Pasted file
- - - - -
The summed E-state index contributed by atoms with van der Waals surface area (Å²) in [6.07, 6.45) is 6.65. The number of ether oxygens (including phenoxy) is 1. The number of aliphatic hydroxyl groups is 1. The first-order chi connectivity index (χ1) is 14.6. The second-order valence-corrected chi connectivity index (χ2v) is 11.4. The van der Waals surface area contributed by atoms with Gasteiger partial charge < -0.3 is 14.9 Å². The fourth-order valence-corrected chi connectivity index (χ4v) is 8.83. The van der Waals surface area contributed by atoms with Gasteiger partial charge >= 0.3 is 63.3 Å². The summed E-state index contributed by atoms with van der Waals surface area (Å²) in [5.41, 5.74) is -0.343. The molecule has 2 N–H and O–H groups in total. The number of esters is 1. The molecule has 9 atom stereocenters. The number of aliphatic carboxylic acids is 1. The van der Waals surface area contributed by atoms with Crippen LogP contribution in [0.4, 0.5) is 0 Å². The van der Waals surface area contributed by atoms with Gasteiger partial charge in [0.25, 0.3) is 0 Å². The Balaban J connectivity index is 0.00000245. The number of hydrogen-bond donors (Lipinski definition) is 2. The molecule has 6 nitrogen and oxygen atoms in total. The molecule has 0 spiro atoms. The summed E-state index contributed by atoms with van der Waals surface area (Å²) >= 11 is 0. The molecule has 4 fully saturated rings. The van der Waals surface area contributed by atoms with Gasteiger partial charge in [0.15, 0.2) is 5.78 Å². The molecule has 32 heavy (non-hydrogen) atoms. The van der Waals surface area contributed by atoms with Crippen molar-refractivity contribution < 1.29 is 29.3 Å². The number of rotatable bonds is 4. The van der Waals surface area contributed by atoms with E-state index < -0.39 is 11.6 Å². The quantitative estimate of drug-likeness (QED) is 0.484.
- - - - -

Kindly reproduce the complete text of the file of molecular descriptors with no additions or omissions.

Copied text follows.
The summed E-state index contributed by atoms with van der Waals surface area (Å²) in [6.07, 6.45) is 6.65. The number of ether oxygens (including phenoxy) is 1. The number of aliphatic hydroxyl groups is 1. The first-order chi connectivity index (χ1) is 14.6. The second-order valence-corrected chi connectivity index (χ2v) is 11.4. The van der Waals surface area contributed by atoms with Gasteiger partial charge < -0.3 is 14.9 Å². The fourth-order valence-corrected chi connectivity index (χ4v) is 8.83. The van der Waals surface area contributed by atoms with Gasteiger partial charge >= 0.3 is 63.3 Å². The summed E-state index contributed by atoms with van der Waals surface area (Å²) in [5.41, 5.74) is -0.343. The molecule has 2 N–H and O–H groups in total. The number of esters is 1. The molecule has 9 atom stereocenters. The number of aliphatic carboxylic acids is 1. The van der Waals surface area contributed by atoms with Crippen LogP contribution in [0.4, 0.5) is 0 Å². The van der Waals surface area contributed by atoms with Gasteiger partial charge in [0.25, 0.3) is 0 Å². The Balaban J connectivity index is 0.00000245. The number of hydrogen-bond donors (Lipinski definition) is 2. The molecule has 6 nitrogen and oxygen atoms in total. The molecule has 0 spiro atoms. The summed E-state index contributed by atoms with van der Waals surface area (Å²) >= 11 is 0. The molecule has 4 fully saturated rings. The van der Waals surface area contributed by atoms with Gasteiger partial charge in [0.15, 0.2) is 5.78 Å². The molecule has 32 heavy (non-hydrogen) atoms. The van der Waals surface area contributed by atoms with Crippen molar-refractivity contribution < 1.29 is 29.3 Å². The number of rotatable bonds is 4. The van der Waals surface area contributed by atoms with E-state index < -0.39 is 11.6 Å². The quantitative estimate of drug-likeness (QED) is 0.484.